Friday, December 31, 2010

Review: AquaBottleBat

This is a basic 29mm "el cheapo" tube fin rocket inspired by Larry Brand's BottleBat 3.0. Like the original, this one is made from a mailing tube and uses a bottle for the nose cone (an Aquapod, what else?)


The parts list:
* 3" mailing tube (~17.625) with liner (~26")
* one Aquapod bottle
* plywood centering rings (2) and bulkhead (1)
* Kevlar® twine and ¼" elastic
* 29mm motor tube
* buttons from
* small nylon rivets (2) -- Giant Leap
* lead shot
* chute and protector to be selected on the field

I started with the cannibalization of the tube from a scrapped (i.e. dead) rocket, which had a plywood bulkhead attached a few inches from its top. Prior to thinking about a BottleBat, I had found that the bulkhead was positioned perfectly such that when an Aquapod bottle was inserted, that the widest point of the bottle was right at the top of the tube. I decided that I'd form a short payload section from this tube. This method will only work if separation below the nose is desired. It does however, work out nicely due to the unique 'orbastic' shape of the Aquapod bottle.

The next thing was that I found I didn't have enough new 3" mailing tube to cut the six fins and still have a body left. I could buy another...or...I decided that I'd build the fins from the inner telescoping tube. The tubes I like from the Container Store have full-length inner telescoping tubes. I never use all of the latter, so I always have a bunch around. Because of the smaller diameter, six rings of inner tube would not fit perfectly around the section of the outer tube, however, the solution was simple: mount them around a piece of the same sized tubing then slide this assembly into the main body. Instead of gluing this fin can into the main body tube, I used the screw from the lower rail button and two small nylon rivets to hold it together.

In keeping with the original BottleBat, the Kevlar® cord is mounted through the wall of the body tube and this is covered by half of a plastic Christmas ornament that I requisitioned for rocket purposes.

I started running some sims, but as long as I had the bottle modeled using the cap as the nose cone and the exposed body as an ogive transition, I was getting results that I didn't believe. The CP was coming up very close the top of the rocket and appeared to be a bug in RockSim. After all, I keep hearing about how stable tube fin designs are. Later, when I modeled the cone as a simple ogive, the results were more in line with what I expected. Since I always believe in picking the answer that I like, I stuck with the latter. The sim showed I'd need some nose weight to fly on a G reload and the more I thought about he Aquapod sitting on the end of a weighted section, I envisioned some crunching going on. Long story short and two Aquapods later, I decided I'd screw the bottle to the bulkhead and fill it with 2 part foam. After this was complete, I weighed the rocket and found I still needed a little weight. So, I drilled the foam at the tip of the bottle and imbedded about 0.75oz of lead shot in epoxy.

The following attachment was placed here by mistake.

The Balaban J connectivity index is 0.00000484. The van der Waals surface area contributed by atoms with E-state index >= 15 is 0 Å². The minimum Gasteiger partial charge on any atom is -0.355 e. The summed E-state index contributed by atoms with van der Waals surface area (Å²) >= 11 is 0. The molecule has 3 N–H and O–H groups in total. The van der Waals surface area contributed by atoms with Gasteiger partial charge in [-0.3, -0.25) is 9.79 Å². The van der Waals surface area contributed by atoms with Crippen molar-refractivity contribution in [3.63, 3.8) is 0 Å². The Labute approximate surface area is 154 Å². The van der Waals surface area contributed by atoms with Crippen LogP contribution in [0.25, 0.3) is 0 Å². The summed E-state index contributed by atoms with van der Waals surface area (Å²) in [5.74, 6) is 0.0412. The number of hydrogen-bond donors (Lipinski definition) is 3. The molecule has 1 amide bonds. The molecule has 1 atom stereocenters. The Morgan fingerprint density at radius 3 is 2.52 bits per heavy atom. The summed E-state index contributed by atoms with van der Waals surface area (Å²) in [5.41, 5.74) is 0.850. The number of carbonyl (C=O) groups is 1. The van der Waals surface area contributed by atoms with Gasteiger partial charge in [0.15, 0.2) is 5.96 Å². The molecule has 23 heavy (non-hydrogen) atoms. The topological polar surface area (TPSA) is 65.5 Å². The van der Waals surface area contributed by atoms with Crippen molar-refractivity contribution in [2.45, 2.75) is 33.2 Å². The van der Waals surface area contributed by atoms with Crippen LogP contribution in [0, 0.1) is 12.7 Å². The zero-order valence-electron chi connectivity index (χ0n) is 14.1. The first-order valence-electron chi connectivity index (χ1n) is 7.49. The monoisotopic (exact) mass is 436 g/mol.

I finished mine in a camo style using Model Master dark tan and medium green. I wasn't sure how this mix would look, but I am extremely satisfied with the results. I painted the cap fluorescent red--I guess this round is "live".

Flight and Recovery:
I use a chute protector and a 36" chute for recovery duties. I also toss in a little dog barf just for good measures. A small F39-4 powered the first flight. This required an adapter that I made form some tubing, pieces of a 29mm SU motor, and a clamp-on aluminum thrust ring. The boost was quick enough although the altitude was fairly low. Recovery was perfect.

The AquaBottlebat has logged four additional flights to date, on a G77-5, and two F35-4's.

I liked the BottleBat concept from the first time I saw it, and I love my version. I don't know the actual cost of materials, but the airframe, fins, and cone were all leftovers/scrap. I liked my approach to the fins, as it gives me a away to use up tubing that might otherwise gather dust--I see more tube fins in my future.

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